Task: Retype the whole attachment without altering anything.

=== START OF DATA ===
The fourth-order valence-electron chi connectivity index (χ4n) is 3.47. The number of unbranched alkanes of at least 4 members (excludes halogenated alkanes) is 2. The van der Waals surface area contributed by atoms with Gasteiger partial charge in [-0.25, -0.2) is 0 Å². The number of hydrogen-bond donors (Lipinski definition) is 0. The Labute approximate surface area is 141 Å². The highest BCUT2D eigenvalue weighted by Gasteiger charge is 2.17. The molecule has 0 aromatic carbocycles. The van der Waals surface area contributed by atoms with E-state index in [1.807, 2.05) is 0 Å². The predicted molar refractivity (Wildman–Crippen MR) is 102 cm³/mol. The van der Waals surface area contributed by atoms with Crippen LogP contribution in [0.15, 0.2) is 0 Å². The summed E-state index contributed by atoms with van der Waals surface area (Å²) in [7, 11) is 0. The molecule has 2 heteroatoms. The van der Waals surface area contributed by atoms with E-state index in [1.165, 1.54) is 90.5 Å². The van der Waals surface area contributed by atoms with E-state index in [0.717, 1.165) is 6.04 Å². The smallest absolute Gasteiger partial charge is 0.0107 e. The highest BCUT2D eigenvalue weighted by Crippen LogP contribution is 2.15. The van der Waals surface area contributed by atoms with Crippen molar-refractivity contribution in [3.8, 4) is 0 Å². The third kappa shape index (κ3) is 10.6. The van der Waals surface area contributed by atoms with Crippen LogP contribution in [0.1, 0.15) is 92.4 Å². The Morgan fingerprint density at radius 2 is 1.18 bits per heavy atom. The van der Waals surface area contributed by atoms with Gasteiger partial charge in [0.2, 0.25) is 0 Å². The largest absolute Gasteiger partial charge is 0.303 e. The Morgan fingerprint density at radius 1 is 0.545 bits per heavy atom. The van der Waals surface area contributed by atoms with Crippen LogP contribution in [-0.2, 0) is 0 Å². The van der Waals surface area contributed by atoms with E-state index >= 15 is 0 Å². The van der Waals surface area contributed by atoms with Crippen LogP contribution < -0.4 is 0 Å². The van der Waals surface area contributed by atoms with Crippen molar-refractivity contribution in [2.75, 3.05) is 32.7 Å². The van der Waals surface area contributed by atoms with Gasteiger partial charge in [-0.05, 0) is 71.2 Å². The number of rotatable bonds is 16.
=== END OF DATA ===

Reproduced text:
The fourth-order valence-electron chi connectivity index (χ4n) is 3.47. The number of unbranched alkanes of at least 4 members (excludes halogenated alkanes) is 2. The van der Waals surface area contributed by atoms with Gasteiger partial charge in [-0.25, -0.2) is 0 Å². The number of hydrogen-bond donors (Lipinski definition) is 0. The Labute approximate surface area is 141 Å². The highest BCUT2D eigenvalue weighted by Gasteiger charge is 2.17. The molecule has 0 aromatic carbocycles. The van der Waals surface area contributed by atoms with E-state index in [1.807, 2.05) is 0 Å². The predicted molar refractivity (Wildman–Crippen MR) is 102 cm³/mol. The van der Waals surface area contributed by atoms with Crippen LogP contribution in [0.15, 0.2) is 0 Å². The summed E-state index contributed by atoms with van der Waals surface area (Å²) in [7, 11) is 0. The molecule has 2 heteroatoms. The van der Waals surface area contributed by atoms with E-state index in [1.165, 1.54) is 90.5 Å². The van der Waals surface area contributed by atoms with E-state index in [0.717, 1.165) is 6.04 Å². The smallest absolute Gasteiger partial charge is 0.0107 e. The highest BCUT2D eigenvalue weighted by Crippen LogP contribution is 2.15. The van der Waals surface area contributed by atoms with Crippen molar-refractivity contribution in [3.8, 4) is 0 Å². The third kappa shape index (κ3) is 10.6. The van der Waals surface area contributed by atoms with Crippen LogP contribution in [0.1, 0.15) is 92.4 Å². The Morgan fingerprint density at radius 2 is 1.18 bits per heavy atom. The van der Waals surface area contributed by atoms with Gasteiger partial charge in [0.2, 0.25) is 0 Å². The largest absolute Gasteiger partial charge is 0.303 e. The Morgan fingerprint density at radius 1 is 0.545 bits per heavy atom. The van der Waals surface area contributed by atoms with Crippen LogP contribution in [-0.2, 0) is 0 Å². The van der Waals surface area contributed by atoms with E-state index >= 15 is 0 Å². The van der Waals surface area contributed by atoms with Crippen LogP contribution < -0.4 is 0 Å². The van der Waals surface area contributed by atoms with Crippen molar-refractivity contribution in [2.75, 3.05) is 32.7 Å². The van der Waals surface area contributed by atoms with Gasteiger partial charge in [-0.05, 0) is 71.2 Å². The number of rotatable bonds is 16.